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Adult Books 4 Teens
Inside Adult Books 4 Teens

The Soul Mirror

Today we have a post by our very first guest blogger! I have invited the AB4T reviewers to write a blog post themselves, and Karyn Silverman is the first to take me up on the offer.  Enjoy!

from Karyn:

The Soul Mirror, acclaimed and award winning author Carol Berg’s latest, does something bold and unexpected. It’s the second book in a trilogy, but instead of sticking to what worked in the first, Berg switches it up–from male to female narrator. In the wake of a recent rash of articles purporting to be reviews of A Game of Thrones but actually making outrageous claims about people who read fantasy (trust me: you can’t tell just by looking at us), this gender switch was refreshing. Because according to the Times, girls don’t read fantasy.

And yet, here we have a really good story by a woman, featuring a female main character, showing that character on the cover. It’s as if the book is a battle cry: Girls do read fantasy. I’d even argue that in this day and age, everyone reads fantasy; most of my teens cut their teeth on Harry Potter. The teens I know don’t stigmatize based on genre, and yet this myth persists that fantasy is for boys. But where does this idea come from? From the adults and gatekeepers: parents, librarians, journalists, publishers. And it’s time we put this misconception to bed.

So consider this your call to action: read The Soul Mirror. Or another good fantasy. Even if you don’t read fantasy. Even if you are not an adolescent boy. (Especially if you are not an adolescent boy!) And then pass it on to another reader, based not on gender but on taste.

BERG, Carol. The Soul Mirror. 480p. ROC. 2011. pap. $16. ISBN 978-0-451-46374-6. LC number unavailable.  Soul Mirror

Adult/High School–In Berg’s Renaissance-like world, the magic being displaced by reason is quite real, although strangely changed since the wars 300 years ago. When bright, eminently reasonable Anne de Vernase is summoned to court after her sister’s mysterious death, she finds that the intrigue that left her brother imprisoned and her father a convicted traitor four years earlier in The Spirit Lens (Roc, 2010) is perhaps not concluded. The plotting is interlaced with themes of faith versus evidence and magic versus science with undercurrents of romance and quite a few murders. Astute readers will see the truth through Anne’s narration sooner than Anne herself does: she has a powerful latent ability for magic, is neither dull nor plain despite her claims, and is front and center in the mystery. Reluctantly allied with a cast of characters even less open about their true selves, Anne finds herself in peril as she fights to save the world from a mad sorcerer. Although the plot sounds a bit epic, this is mostly a complex fantasy of manners with a side of bloodshed and mystery. Anne is engaging even when she is being annoyingly obtuse, and her journey from sheltered girl to powerful woman and agent of change will resonate with teens (not just girls, despite the poor cover art) who like fantasy. Although this novel can be read alone, it assumes some awareness of the world, and readers who haven’t read the first (in which Anne is a secondary character) might be tempted to go back.–Karyn N. Silverman, LREI (Little Red School House and Elisabeth Irwin High School), New York City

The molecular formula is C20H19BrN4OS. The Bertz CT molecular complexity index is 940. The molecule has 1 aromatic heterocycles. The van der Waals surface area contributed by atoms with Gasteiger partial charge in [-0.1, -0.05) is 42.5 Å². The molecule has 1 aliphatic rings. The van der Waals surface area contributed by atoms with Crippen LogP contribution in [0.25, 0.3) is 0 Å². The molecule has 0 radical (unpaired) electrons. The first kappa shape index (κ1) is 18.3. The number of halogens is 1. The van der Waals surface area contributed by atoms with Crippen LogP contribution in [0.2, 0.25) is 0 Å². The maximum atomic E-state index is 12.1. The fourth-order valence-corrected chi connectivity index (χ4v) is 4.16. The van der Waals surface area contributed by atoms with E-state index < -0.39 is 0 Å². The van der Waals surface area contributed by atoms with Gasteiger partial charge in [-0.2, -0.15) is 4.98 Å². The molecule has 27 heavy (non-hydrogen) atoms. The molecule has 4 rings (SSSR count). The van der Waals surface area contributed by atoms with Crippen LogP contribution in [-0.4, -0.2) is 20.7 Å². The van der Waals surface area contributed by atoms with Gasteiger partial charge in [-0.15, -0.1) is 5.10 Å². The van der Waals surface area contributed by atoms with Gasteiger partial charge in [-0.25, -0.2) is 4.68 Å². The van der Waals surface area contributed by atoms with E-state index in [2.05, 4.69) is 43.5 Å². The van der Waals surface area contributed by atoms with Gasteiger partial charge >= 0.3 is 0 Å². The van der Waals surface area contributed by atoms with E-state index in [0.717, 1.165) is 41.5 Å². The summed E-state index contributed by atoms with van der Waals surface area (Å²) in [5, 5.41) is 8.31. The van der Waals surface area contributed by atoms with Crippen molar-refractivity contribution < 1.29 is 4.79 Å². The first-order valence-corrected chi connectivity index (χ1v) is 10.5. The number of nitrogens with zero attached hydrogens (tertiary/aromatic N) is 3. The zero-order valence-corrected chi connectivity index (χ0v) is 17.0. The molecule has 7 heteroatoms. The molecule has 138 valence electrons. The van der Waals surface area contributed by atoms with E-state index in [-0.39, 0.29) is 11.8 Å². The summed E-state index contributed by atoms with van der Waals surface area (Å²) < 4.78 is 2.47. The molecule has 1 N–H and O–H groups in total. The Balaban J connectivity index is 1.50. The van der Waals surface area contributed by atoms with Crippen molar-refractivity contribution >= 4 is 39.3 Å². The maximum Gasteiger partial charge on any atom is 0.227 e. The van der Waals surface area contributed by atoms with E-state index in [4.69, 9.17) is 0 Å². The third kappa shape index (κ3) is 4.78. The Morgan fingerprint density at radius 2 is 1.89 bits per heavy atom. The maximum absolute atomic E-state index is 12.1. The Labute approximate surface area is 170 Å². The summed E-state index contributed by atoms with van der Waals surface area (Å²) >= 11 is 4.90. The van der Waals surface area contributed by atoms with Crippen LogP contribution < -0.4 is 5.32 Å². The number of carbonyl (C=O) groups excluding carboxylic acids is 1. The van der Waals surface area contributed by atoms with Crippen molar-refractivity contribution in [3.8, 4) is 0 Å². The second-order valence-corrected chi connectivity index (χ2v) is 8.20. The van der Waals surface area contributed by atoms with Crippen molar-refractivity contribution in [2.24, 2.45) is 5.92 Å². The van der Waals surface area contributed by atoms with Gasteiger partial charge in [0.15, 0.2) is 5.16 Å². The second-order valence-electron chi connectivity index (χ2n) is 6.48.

Angela Carstensen About Angela Carstensen

Angela Carstensen is Head Librarian and an Upper School Librarian at Convent of the Sacred Heart in New York City. Angela served on the Alex Awards committee for four years, chairing the 2008 committee, and chaired the first YALSA Award for Excellence in Nonfiction for Young Adult committee in 2009. Recently, she edited Outstanding Books for the College Bound: Titles and Programs for a New Generation (ALA Editions, 2011). Contact her via Twitter @AngeReads.


  1. Ann Perrigo says:

    Thanks, Karyn! I love fantasy, as does daughter Penni! Where do these stereotypes come from, anyway?

  2. There is a quote I love, which I am almost sure is from Neil Gaiman although I can’t find a source, that basically said, It’s not Tolkien that’s the problem, it’s what came after. When I was a teen, it was hard to find fantasy that wasn’t big fat epic fantasy, and epic fantasy was for boys– because everyone said so, and I think they said so because when they were kids/teens, Lord of the Rings came out and it was full of guys, which somehow turned into FOR guys. And D&D was for boys too, for the same reason. Girls in the 80s were shafted, frankly, or (like me) hopelessly nerdy (but very popular with a certain subset of boys). And even though none of those stereotypes were ever really true, they were mythologized in books and movies and popular culture, and now they perpetuate themselves endlessly with less and less basis in reality. It’s like popularity and football players– there may be places where it’s true that they go together, but not everywhere, all the time, to the exclusion of any other model of high school hierarchy.
    So yeah, I blame Tolkien.